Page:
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What printing press is doing to Forex market during crisis

30 April 2020

As part of the crisis response measures in the US, the Federal Reserve cut the interest rate to nearly zero, and provided $2.3 trillion to support the economy. Other governments are not far behind, consistently throwing liquidity at the coronavirus crisis. Traders and investors should be ready for even more volatile international market, and support the strong.

The Federal Reserve System will meet on April 28rg and 29th for the first time since January to decide the country’s further monetary policy. Since March, the American money printing press has cut the interest rate to 0.25%, stimulated the bond purchasing, and eased the credit conditions.

At the same time, the ECB is planning to spend over 1 trillion euros on assets in 2020 alone, and experts expert the regulator to continue with the soft monetary policy and support the banks further.

Asian governments also keep the pace: Bank of Japan has lifted the restrictions on purchasing of government bonds, and announced plans to quadruple the purchases of corporate debt securities.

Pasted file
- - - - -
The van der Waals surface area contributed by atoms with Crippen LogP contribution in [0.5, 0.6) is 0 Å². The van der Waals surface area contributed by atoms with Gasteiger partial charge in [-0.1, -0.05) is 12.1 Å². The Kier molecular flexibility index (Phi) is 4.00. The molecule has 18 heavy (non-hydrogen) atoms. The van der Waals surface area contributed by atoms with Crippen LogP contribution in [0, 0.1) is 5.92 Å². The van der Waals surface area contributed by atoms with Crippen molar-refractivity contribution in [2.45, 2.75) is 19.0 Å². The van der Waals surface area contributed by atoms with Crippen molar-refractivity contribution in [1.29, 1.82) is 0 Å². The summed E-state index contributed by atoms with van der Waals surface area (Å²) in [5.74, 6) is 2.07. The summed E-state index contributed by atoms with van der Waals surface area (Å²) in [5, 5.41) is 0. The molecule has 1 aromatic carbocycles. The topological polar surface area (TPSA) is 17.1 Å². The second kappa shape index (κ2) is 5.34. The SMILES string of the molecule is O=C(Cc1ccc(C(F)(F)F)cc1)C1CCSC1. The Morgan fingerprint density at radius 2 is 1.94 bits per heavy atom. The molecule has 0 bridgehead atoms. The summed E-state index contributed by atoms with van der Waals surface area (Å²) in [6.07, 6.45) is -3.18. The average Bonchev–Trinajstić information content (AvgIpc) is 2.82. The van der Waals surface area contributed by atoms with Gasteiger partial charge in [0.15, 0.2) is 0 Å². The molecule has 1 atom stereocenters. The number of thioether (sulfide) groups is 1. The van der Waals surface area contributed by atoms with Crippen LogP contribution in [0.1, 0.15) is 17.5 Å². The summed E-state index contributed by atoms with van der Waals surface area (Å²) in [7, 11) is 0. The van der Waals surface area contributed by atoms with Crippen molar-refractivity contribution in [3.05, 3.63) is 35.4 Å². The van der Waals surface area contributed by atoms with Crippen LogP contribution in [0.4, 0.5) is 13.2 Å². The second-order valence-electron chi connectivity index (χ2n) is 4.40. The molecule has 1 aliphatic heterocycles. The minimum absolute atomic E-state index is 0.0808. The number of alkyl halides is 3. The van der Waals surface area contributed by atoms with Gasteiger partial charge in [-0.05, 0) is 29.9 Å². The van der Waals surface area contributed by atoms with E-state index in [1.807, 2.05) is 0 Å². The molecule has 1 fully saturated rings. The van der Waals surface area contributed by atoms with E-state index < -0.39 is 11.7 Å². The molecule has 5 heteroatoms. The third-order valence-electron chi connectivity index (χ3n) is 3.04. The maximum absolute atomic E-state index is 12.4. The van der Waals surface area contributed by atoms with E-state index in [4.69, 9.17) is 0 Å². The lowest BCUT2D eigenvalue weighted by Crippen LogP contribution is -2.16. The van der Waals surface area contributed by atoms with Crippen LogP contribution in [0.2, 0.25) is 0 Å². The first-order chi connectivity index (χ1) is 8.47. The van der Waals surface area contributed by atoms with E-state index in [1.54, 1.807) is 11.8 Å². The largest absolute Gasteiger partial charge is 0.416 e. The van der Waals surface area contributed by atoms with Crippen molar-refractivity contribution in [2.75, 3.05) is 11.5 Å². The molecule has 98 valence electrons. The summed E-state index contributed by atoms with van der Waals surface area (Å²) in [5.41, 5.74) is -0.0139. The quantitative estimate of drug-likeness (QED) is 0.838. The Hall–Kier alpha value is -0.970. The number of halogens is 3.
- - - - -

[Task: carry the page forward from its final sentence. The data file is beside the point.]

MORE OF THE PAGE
Bet on the strong

At the first glance it may seem that the printing press operating at full capacity will lead the dollar to hyperinflation. However, quantitative easing programs (QE) are conducted by other large and small economies of the world, each to the best of the available reserves. This means that it’s those who fall slower who will have growth.

The ubiquitous monetary easing, including interest rate cuts, liquidity injections to the financial market will put the national currencies of the most countries under pressure in the middle term. That’s why the dollar remains strong in relation to other currencies even as the Fed unprecedentedly increases the budget to the record $6.42 trillion. Partly this is because the printing press isn’t just churning out the money, it gives them to the government gradually, and only after the government provides $2 trillion worth of government bonds at an appealing rate.

When everything falls, the US dollar rate, as well as the rates of other strong national currencies, falls not that hard. This means that in Forex, the currencies of countries whose economies are weaker at the moment will continue to fall, while the dollar and, for example, yen will rise. Investors should consider the US dollar, Japanese yen and euro as defensive assets.

However, if you look at the charts of the classic currency pairs, you’ll see that the volatility has increased, even in the case of strong currencies. It’s getting more difficult to predict the direction of one or another currency in the short term.

Read the daily market analysis provided by Grand Capital experts to navigate the ever-changing market.


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